To provide an overview of published research on the dietary intake of Aboriginal and Torres Strait Islander peoples.Methods:
Peer-reviewed literature from 1990 to October 2016 was searched to identify studies that measured the dietary intake of Australian Aboriginal and Torres Strait Islander populations. Study quality was assessed using a purposely devised quality appraisal tool. Meta-analysis was not possible due to the heterogeneity in dietary intake assessment methods. A narrative synthesis of study findings, where key themes were compared and contrasted was completed.Results:
Twenty-five articles from twenty studies with outcome measures related to dietary intake were included. Dietary intake was assessed by electronic store sales, store turnover method, 24-hour dietary recall, food frequency questionnaire and short questions. Consistent findings were low reported intakes of fruit and vegetables and high intakes of total sugar and energy-dense, nutrient-poor food and beverages.Conclusions:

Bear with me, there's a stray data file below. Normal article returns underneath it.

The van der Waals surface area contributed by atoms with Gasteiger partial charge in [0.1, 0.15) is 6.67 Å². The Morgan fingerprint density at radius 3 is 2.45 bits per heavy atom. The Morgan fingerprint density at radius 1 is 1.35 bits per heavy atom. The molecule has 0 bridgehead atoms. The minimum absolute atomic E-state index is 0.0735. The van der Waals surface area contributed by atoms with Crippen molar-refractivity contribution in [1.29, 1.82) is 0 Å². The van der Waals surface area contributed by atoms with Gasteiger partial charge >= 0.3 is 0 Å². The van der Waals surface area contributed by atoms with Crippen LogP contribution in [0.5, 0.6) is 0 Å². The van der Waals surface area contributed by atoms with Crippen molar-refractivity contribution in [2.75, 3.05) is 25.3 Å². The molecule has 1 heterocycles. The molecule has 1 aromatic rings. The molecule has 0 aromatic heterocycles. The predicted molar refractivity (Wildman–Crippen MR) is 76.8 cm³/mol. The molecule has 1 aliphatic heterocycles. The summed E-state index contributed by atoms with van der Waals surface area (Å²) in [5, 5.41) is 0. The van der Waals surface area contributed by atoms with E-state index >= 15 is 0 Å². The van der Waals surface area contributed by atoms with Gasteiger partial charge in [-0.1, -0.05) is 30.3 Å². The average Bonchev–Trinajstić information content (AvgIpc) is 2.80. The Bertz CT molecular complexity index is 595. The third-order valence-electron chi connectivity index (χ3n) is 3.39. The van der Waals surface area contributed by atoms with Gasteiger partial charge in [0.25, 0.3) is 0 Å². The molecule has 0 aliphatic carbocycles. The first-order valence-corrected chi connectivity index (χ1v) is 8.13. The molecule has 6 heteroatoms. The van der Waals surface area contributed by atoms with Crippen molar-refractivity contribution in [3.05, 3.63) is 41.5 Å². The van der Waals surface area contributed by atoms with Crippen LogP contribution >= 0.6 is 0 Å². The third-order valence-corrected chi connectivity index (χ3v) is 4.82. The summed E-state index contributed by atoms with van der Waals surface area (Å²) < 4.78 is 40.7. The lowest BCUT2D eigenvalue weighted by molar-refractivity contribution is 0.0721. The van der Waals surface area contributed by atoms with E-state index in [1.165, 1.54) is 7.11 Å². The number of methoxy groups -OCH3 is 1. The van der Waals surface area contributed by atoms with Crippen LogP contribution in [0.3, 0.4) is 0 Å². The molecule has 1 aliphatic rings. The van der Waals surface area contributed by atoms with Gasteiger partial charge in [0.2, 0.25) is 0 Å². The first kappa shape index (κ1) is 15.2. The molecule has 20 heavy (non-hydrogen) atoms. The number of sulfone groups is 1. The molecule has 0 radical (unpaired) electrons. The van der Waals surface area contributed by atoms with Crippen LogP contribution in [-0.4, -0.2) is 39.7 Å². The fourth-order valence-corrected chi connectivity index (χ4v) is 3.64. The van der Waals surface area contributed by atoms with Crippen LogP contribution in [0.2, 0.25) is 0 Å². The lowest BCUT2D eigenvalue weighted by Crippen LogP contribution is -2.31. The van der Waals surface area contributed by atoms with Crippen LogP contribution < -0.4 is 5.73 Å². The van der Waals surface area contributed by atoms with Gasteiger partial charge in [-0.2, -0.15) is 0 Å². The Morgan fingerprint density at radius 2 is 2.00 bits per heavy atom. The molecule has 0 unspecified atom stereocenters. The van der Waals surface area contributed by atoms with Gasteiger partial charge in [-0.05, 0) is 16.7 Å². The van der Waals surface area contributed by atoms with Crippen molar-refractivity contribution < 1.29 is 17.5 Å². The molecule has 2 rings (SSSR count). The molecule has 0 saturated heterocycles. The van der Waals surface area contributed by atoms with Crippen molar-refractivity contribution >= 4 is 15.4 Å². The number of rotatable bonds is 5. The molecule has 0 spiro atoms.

While differences between studies and study quality limit the generalisability of the findings, most studies suggest that the diets of Aboriginal and Torres Strait Islander peoples are inadequate.Implications for public health:
A more concerted approach to understanding dietary patterns of Aboriginal and Torres Strait Islander peoples is required to inform policy and practice to improve diet and nutrition.